Originally posted at ouhos.org, the now-discontinued blog of the OU History of Science Collections. Neither this post nor any of its content should be taken as an official communication of the University of Oklahoma.
In this blog and elsewhere I frequently link to Wikipedia for background information on an author or topic in the history of science. This practice is subject to some controversy, at least in certain classrooms and academic institutions. (On this website, I mark links to external websites with a special icon () to distinguish them from OU links.)
To explain why I use Wikipedia so frequently, let’s begin by distinguishing between sources appropriate for original research and the use of Wikipedia as a ready reference.
First, external links should not be taken as an endorsement of the content you find at Wikipedia or any other external website. Wikipedia articles are of markedly uneven quality, and even when Wikipedia is at its best, there is a difference between setting context with background knowledge (where a general, non-professional source like Wikipedia is appropriate) and conducting actual research in the history of science. For the latter, reliable professional secondary sources are required such as you will find with the aid of reference works like the Isis Bibliography for the History of Science, the Dictionary of Scientific Biography, and other reference resources. We link to Wikipedia for background knowledge; we will point you to reliable professional sources when you are doing research.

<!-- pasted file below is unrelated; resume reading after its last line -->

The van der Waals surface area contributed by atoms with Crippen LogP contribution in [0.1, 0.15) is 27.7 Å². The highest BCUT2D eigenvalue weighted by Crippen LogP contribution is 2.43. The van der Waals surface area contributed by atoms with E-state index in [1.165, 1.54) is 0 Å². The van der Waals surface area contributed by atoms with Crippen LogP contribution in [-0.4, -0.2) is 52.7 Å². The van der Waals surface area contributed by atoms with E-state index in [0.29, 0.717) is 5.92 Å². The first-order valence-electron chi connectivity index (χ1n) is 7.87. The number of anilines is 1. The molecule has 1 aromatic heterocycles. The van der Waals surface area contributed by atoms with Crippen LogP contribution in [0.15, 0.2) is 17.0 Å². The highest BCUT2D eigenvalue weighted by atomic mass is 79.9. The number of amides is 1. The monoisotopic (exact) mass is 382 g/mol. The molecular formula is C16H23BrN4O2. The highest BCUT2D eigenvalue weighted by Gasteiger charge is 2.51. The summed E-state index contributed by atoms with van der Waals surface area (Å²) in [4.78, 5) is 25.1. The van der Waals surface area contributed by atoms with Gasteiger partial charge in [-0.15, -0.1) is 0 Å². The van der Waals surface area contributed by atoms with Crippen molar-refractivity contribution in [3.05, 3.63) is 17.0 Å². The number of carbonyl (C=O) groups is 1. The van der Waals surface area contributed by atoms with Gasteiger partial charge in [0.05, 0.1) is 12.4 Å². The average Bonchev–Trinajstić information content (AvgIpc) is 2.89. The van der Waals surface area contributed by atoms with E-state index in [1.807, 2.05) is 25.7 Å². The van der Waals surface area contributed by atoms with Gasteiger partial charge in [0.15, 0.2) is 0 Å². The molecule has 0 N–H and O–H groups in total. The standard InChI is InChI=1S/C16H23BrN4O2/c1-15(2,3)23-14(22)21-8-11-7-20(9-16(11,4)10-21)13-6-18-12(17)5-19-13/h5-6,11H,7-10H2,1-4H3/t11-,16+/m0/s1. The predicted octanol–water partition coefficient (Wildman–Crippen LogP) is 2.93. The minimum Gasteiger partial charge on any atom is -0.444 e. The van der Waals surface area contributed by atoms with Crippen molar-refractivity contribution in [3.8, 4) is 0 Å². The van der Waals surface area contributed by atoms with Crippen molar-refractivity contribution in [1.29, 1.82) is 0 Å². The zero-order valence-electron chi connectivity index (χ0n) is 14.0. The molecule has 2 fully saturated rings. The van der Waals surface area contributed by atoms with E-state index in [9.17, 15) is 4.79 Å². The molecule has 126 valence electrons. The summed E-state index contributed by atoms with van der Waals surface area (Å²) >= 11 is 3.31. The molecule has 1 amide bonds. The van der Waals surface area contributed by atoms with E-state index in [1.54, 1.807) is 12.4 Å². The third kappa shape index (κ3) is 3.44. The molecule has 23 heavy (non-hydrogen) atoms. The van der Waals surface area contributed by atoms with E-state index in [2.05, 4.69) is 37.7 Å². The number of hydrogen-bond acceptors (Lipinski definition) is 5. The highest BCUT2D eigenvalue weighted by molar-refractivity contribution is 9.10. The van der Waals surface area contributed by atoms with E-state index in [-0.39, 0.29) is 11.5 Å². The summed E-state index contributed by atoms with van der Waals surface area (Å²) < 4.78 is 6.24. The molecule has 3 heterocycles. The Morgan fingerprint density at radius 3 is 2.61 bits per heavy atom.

Undergraduate students: Be aware of the following deficiencies in Wikipedia:
- Because articles are not signed, the qualifications of writers are unknown.
- Because Wikipedia allows no original research, articles contain a preponderance of factoids and lack rigorous interpretative context.
These two deficiencies cause many professors to prohibit its use for research purposes.
After 16 OU students turned in final papers for the Spring 2006 semester that were plagiarized from Wikipedia, OU Assistant Provost Greg Heiser cautioned that “the problem with using Wikipedia for research papers is that it stunts a student’s ability to do research. ‘Doing good research is hard, but it is an important skill to master…. It’s almost like thinking you know how to cook because you can get to the nearest McDonald’s.” (Gene Perry and Jarrel Wade, OU Daily, August 31, 2006.)
In a daily newspaper, you expect the articles to present the facts. When you want analysis, you turn to the Editorial and Opinion pages where contributions are signed by known writers who take responsibility for their views. Think of articles from encylopedias like Wikipedia as the former. Original research is like the latter.
Again, most professors will not count articles in Wikipedia as reliable sources for assigned class research papers, for two reasons:
1. Articles that fail to provide author names provide no way of assuring responsibility nor of confirming that the writer possesses direct, first-hand knowledge of the primary sources. In contrast, Wikipedia articles may have been written by someone with far less knowledge than the average student in your classes this semester. Keep in mind as you read any particular article that it might have been written by someone you knew as a not-very-conscientious classmate back in Middle School. Anyone may contribute to Wikipedia; no special qualifications are required other than a self-confidence that may or may not be warranted. Articles may be written by people with little or no expertise. And even when articles are accurate they may not be balanced: some contributors may write with passion for a particular point of view that may not reflect a general consensus of professional opinion.